"Politics in Louisiana is as clean as an angel's ghost."
— Louisiana Sen. Huey Long, in 1934.
"I don't believe there's any cloud that hangs over me, I think there's nothing but sunshine hanging over me."
— Illinois Gov. Rod Blagojevich, the day before he and his chief of staff were arrested on federal charges of bribery and wire fraud.
Politics in Illinois, as in Louisiana, has always been more evocative of devils than angels. During the presidential campaign, Barack Obama's critics said he was a typical product of a seamy political culture. The arrest of Blagojevich, a fellow Democrat, validates the claims about Illinois. It also gives Obama a chance to prove he has managed to tiptoe through the sewer without getting dirty.
Except for something that took place in 2001, this expose might not have happened. The event was President Bush's appointment, on the recommendation of Illinois Republican Sen. Peter Fitzgerald, of Patrick Fitzgerald as U.S. attorney for the northern district of Illinois.
The veteran prosecutor was an unlikely choice for the job, since he grew up in New York and spent his entire career there. But Sen. Fitzgerald didn't trust anyone homegrown to attack the corruption that has long infected Illinois government and politics. Patrick Fitzgerald was the best outsider he could find.
Oddly enough, Blagojevich owes his rise to the U.S. attorney's pursuit of graft. It was Fitzgerald who convicted several associates of Gov. George Ryan. Ryan opened the door for Blagojevich by deciding, with his own indictment looming, not to run again. After winning the 2002 Democratic primary, Blagojevich then had the good fortune to face a Republican challenger cursed to be named … Ryan.
Three of the last eight Illinois governors have served time in prison. So the stunning part is not that Blagojevich may be flamboyantly dishonest, but that he is such a dunce. When Obama vacated his Senate seat, the governor clumsily maneuvered to trade it for something he wanted — a Cabinet post, a job for his wife, campaign contributions or a sinecure in the private sector — even though he knew he was under federal investigation.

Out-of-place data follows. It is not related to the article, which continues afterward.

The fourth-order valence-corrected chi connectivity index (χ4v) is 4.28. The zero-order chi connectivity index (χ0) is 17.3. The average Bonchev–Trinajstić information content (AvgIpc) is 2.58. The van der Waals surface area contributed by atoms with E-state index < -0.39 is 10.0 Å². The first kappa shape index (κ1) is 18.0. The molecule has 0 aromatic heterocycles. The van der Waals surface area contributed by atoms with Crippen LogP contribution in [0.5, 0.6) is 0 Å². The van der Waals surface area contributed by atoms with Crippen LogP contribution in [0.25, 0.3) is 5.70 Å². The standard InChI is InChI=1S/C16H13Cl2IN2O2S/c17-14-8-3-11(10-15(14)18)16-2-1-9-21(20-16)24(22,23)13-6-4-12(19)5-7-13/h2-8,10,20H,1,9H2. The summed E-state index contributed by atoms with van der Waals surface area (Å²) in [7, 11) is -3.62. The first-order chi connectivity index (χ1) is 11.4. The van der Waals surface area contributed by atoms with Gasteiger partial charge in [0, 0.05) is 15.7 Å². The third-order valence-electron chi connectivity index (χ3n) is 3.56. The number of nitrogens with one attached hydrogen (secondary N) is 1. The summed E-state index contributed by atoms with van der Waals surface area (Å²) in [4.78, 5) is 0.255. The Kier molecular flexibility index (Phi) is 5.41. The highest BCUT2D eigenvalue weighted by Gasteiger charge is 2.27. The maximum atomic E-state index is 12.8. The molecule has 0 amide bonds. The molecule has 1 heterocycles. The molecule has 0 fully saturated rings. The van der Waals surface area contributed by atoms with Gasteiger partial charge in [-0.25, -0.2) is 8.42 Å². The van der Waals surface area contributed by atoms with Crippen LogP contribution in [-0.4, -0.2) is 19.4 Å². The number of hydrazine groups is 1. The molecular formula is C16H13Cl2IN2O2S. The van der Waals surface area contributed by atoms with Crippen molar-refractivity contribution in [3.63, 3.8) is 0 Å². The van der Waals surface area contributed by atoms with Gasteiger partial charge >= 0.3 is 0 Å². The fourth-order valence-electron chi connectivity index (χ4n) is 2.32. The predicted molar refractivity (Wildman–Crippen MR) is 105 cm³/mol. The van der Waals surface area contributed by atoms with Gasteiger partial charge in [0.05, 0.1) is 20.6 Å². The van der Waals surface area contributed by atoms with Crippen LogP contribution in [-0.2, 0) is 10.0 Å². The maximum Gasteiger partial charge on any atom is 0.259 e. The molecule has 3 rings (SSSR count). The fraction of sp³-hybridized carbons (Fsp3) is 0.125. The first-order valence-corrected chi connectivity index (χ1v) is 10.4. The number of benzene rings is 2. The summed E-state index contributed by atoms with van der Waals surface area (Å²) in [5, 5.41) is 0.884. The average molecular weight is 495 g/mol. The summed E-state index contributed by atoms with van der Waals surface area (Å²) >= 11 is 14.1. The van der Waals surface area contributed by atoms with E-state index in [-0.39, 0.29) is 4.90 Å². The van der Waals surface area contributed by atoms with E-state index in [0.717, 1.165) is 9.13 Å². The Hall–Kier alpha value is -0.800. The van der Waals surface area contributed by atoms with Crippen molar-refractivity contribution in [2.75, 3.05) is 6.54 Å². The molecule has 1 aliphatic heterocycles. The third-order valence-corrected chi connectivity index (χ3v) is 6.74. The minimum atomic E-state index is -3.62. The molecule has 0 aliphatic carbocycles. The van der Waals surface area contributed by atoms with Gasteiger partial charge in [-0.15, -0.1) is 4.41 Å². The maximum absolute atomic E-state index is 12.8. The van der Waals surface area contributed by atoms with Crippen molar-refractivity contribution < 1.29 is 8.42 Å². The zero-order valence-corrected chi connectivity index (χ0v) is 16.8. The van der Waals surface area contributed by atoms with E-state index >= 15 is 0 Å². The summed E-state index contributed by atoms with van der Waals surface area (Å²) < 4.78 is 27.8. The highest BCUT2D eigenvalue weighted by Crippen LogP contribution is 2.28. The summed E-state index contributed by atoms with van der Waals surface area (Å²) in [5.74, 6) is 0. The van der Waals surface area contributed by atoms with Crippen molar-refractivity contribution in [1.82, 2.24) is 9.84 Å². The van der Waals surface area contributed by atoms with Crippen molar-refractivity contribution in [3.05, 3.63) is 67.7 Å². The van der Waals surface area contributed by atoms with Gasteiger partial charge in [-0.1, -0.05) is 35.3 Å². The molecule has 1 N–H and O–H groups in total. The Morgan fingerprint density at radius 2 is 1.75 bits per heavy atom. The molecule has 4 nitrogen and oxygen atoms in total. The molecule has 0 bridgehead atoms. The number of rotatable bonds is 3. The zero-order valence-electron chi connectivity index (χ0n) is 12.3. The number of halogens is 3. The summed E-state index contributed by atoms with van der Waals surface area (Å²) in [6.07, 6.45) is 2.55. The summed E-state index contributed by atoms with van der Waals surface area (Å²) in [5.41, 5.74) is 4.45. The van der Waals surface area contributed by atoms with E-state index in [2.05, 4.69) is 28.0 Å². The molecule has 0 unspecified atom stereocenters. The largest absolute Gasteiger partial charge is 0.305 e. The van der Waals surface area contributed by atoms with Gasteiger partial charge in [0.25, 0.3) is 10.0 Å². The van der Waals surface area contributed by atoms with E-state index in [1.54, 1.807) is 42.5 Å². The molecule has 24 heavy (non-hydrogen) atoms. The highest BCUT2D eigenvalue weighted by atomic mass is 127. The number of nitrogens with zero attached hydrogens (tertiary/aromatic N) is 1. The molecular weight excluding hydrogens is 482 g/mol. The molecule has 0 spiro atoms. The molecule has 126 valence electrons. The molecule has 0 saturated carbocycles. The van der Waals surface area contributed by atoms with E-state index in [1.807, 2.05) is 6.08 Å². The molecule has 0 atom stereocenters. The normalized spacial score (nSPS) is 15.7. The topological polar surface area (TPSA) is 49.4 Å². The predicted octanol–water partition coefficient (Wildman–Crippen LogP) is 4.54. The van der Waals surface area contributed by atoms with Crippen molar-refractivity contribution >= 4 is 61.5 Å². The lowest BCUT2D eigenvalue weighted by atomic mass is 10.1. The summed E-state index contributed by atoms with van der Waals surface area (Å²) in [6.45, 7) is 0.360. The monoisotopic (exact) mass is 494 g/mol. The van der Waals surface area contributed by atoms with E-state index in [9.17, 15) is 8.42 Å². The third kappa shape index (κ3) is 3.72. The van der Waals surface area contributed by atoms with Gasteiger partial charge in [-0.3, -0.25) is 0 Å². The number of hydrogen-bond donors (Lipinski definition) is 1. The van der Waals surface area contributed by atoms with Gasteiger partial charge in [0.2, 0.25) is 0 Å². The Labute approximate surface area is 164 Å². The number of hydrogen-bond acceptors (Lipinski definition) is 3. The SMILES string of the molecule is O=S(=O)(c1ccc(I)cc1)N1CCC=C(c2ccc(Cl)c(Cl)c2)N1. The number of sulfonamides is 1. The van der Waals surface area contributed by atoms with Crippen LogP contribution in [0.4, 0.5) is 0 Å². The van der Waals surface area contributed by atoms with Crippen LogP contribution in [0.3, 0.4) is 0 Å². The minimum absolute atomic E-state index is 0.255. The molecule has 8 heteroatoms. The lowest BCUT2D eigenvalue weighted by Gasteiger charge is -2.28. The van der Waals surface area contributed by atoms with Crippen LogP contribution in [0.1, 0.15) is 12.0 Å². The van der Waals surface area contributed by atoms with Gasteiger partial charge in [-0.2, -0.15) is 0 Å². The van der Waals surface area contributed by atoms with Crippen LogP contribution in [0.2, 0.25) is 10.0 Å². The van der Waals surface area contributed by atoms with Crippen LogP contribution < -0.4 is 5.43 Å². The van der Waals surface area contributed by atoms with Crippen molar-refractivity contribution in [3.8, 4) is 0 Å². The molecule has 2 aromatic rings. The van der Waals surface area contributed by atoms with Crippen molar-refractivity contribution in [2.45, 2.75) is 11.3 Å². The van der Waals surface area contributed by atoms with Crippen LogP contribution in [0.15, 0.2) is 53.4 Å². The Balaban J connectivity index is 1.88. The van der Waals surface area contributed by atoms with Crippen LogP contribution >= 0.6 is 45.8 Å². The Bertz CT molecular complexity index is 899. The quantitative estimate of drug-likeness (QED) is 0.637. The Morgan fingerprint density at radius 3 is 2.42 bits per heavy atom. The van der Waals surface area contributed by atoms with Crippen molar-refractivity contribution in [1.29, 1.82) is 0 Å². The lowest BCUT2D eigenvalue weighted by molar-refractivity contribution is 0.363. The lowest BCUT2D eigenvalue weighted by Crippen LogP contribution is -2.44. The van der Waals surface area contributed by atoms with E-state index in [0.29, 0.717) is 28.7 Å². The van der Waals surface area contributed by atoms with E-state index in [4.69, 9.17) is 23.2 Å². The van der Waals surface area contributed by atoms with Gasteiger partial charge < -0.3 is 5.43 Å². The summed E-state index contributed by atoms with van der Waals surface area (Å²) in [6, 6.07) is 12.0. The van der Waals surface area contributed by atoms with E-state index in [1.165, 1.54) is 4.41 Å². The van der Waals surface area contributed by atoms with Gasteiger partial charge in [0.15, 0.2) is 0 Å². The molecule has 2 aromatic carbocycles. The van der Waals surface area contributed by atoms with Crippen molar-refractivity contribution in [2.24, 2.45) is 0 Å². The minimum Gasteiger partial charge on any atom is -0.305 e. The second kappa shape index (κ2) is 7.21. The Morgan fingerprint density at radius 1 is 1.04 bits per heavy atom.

More bizarre still was his alleged plan for better press coverage — demanding that Tribune Co. fire the Chicago Tribune editorial board in exchange for state help in the sale of Wrigley Field. As a member of said board, I'm glad that someone thinks newspapers are not obsolete.
He's not the first elected official to try to squeeze the Tribune. My former editor Jack Fuller recalls that when Jane Byrne was mayor in the 1980s, she came in to talk to the editorial board, which had been critical of her, and announced that the Tribune had certain things it wanted (some permits related to a new printing plant) and she had certain things she wanted (presumably, more favorable treatment). The publisher replied that she was out of line and suggested that she start over with her presentation.
When the Tribune-owned Chicago Cubs wanted permission to install lights at Wrigley Field, Ald. Ed Vrdolyak let it be known it would require an end to editorial criticism of him. An editorial responded that the Cubs would "be playing morning games on a sandlot in Gary first." Vrdolyak — this will surprise you — is now headed for prison, another victim of Fitzgerald.
But even the most hardened locals could not have imagined the latest tale. Fitzgerald said Blagojevich's alleged conduct "would make Lincoln roll over in his grave." Forget Lincoln. It would make Bonnie and Clyde flip their coffins.
What does all this have to do with Obama? As president, he can exercise the customary prerogative of replacing all U.S. attorneys with his own appointees. During the campaign, he indicated he was willing to leave Fitzgerald in place. But he is bound to come under pressure from politicians back home to name someone less obsessive about official vice.
Until this week, that option might have been appealing, since the resulting controversy would have been of interest only in Chicagoland. But now it has become a matter for national attention. For Obama to cashier Fitzgerald would make him look complicit in corruption.
In truth, the Blagojevich affair gives Obama the perfect excuse to do the right thing, no matter what the cost to his political friends. Then, for a change, the sun will keep shining on Illinois.
Steve Chapman blogs daily at newsblogs.chicagotribune.com/steve_chapman. To find out more about Steve Chapman, and read features by other Creators Syndicate writers and cartoonists, visit the Creators Syndicate website at www.creators.com.